So who says Islamic fanatics don’t celebrate Christmas? This week our friends in Al Qaeda sent Americans a little present in the form of a massive murderous attack on the U.S. consulate in Jidda that, after three hours of vicious gun play, left nine people dead. Happy Holidays.
Readers should excuse my cynicism about the brutal attack, but a certain amount of cynicism is perhaps in order when you consider that after two wars in Afghanistan and Iraq and months of not very successful counter-insurgency warfare in the latter country, Al Qaeda remains entirely capable of launching the very kind of onslaught it just did. What does that tell us?
What it told President Bush is that “the terrorists are still on the move,” a sentiment which for once is unexceptionable. “They’re interested in affecting the will of free countries” [Presumably he means Saudi Arabia.] They want us to leave Saudi Arabia [That also is true, and why shouldn’t they?] They want us to leave Iraq [right again, though it might be noted that only since the U.S. invasion of Iraq has Al Qaeda played any role in that country.] They want us to grow timid and weary in the face of their willingness to kill randomly and kill innocent people. [Yes, that’s more or less the terrorist strategy]. And that’s why these elections in Iraq are very important. [Hello?]”
Well, what the attack in Jidda tells Mr. Bush is one thing, but what it should tell us (and him) is that the great war on terror has been pretty much of a flop. We should have known that from the Madrid bombing last spring, and we should certainly have known that from the protracted unpleasantness in Iraq itself, where the guerrilla insurgency (or, if you prefer, terrorism) continues to flourish, despite months of American casualties and combat. Defense Secretary Donald Rumsfeld, fresh from a cheery review of the smashing success of the “war against terrorism” in Iraq, now pronounces that we can probably pull U.S. troops out of Iraq in four years.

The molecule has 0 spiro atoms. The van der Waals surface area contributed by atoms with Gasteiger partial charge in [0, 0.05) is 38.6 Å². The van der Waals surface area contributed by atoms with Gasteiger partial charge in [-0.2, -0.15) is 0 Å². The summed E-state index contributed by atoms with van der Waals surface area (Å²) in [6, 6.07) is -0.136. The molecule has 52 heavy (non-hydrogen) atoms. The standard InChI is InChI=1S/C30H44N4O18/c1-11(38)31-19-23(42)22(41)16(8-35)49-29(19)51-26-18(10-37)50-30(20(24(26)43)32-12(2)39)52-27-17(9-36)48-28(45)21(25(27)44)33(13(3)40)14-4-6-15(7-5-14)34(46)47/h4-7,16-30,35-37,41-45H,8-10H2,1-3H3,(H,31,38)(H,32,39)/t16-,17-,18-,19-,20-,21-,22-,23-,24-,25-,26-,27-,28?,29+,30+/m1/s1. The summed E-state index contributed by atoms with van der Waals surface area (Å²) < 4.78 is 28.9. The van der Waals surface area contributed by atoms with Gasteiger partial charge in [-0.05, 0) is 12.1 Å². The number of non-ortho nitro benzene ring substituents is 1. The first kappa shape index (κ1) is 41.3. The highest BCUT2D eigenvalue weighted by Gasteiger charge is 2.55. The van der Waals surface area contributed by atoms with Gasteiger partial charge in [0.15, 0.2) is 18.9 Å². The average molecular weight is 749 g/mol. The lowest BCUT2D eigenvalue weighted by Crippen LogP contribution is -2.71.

That’s after the troop increase the Pentagon has just called for, and it will depend on “the progress that Iraq’s civilian government and security forces made by then,” as the New York Times reports. So there’s no guarantee whatsoever that we will be able to withdraw in four years at all.
Meanwhile, the president of Pakistan informed Mr. Bush last week that his government has not the foggiest idea as to where the fabled Osama bin Laden might be. A few weeks ago, U.S. authorities were claiming they had the terrorist mastermind in their gunsights, but President Musharraf has a different tale. “He is alive,” he affirmed,“but more than that, where he is, no, it’ll be just a guess and it won’t have much basis.”
It’s not all his fault, he also says, because the United States just doesn’t have enough troops in Afghanistan to ferret Osama out of his den and because it’s hard to tell who is and who isn’t really part of Al Qaeda and because of all sorts of other reasons, most of which add up to one nightmarish conclusion: The “war on terror” to which Mr. Bush and Mr. Rumsfeld have committed this country is not really winnable at all.
It is not winnable because it is not a war in the conventional sense that Western nations have historically fought wars. Western wars, from the Middle Ages on, have consisted of fairly brief periods of conflict between discrete forces. After a bit, one side or the other is exhausted or defeated, and the war is over. That is not how gentlemen like Osama bin Laden and his friends fight “wars.”
War for them is a way of life, which is why you don’t hear much from them for long periods of time, when they suddenly blow up a couple of skyscrapers or hit a consulate or slaughter several dozen civilians. War—”jihad”—is not a deviation from the normal course of affairs for them. It is the normal course of affairs.
And it’s also a process that makes no distinction between civilian and combatant, which is why we call it “terrorist.” Hence, it’s impossible to protect against. If you protect the skyscrapers, they hit the commuter trains. If you cover the commuter trains, they hit the shopping malls.
Finally, it is a war we, the West and the United States, don’t have to fight at all, or at least one we didn’t have to fight before Mr. Bush and his advisers had the brilliant idea of dragging us into it. It ought to be obvious to everyone today that we will not and cannot win it. The question now should be, how do we get out of it?